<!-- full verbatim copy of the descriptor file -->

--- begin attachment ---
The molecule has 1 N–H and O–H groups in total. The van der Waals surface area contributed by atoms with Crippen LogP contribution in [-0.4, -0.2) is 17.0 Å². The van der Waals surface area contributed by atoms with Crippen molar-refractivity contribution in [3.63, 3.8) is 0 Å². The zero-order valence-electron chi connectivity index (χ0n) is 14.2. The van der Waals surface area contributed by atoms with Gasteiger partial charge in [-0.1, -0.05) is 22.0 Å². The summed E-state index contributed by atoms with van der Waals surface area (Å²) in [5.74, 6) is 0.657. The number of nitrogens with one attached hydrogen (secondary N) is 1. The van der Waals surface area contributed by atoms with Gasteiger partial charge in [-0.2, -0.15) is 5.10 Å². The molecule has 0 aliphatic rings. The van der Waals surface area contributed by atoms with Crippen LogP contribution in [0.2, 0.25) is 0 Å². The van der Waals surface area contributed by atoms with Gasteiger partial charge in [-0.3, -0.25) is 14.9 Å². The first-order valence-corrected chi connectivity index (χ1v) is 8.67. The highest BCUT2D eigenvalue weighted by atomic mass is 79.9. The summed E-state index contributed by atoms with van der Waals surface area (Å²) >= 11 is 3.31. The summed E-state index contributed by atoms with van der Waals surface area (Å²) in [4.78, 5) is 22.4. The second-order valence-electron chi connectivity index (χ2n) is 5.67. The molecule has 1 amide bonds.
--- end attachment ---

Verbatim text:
The molecule has 1 N–H and O–H groups in total. The van der Waals surface area contributed by atoms with Crippen LogP contribution in [-0.4, -0.2) is 17.0 Å². The van der Waals surface area contributed by atoms with Crippen molar-refractivity contribution in [3.63, 3.8) is 0 Å². The zero-order valence-electron chi connectivity index (χ0n) is 14.2. The van der Waals surface area contributed by atoms with Gasteiger partial charge in [-0.1, -0.05) is 22.0 Å². The summed E-state index contributed by atoms with van der Waals surface area (Å²) in [5.74, 6) is 0.657. The number of nitrogens with one attached hydrogen (secondary N) is 1. The van der Waals surface area contributed by atoms with Gasteiger partial charge in [-0.2, -0.15) is 5.10 Å². The molecule has 0 aliphatic rings. The van der Waals surface area contributed by atoms with Crippen LogP contribution in [0.2, 0.25) is 0 Å². The van der Waals surface area contributed by atoms with Gasteiger partial charge in [-0.3, -0.25) is 14.9 Å². The first-order valence-corrected chi connectivity index (χ1v) is 8.67. The highest BCUT2D eigenvalue weighted by atomic mass is 79.9. The summed E-state index contributed by atoms with van der Waals surface area (Å²) >= 11 is 3.31. The summed E-state index contributed by atoms with van der Waals surface area (Å²) in [4.78, 5) is 22.4. The second-order valence-electron chi connectivity index (χ2n) is 5.67. The molecule has 1 amide bonds.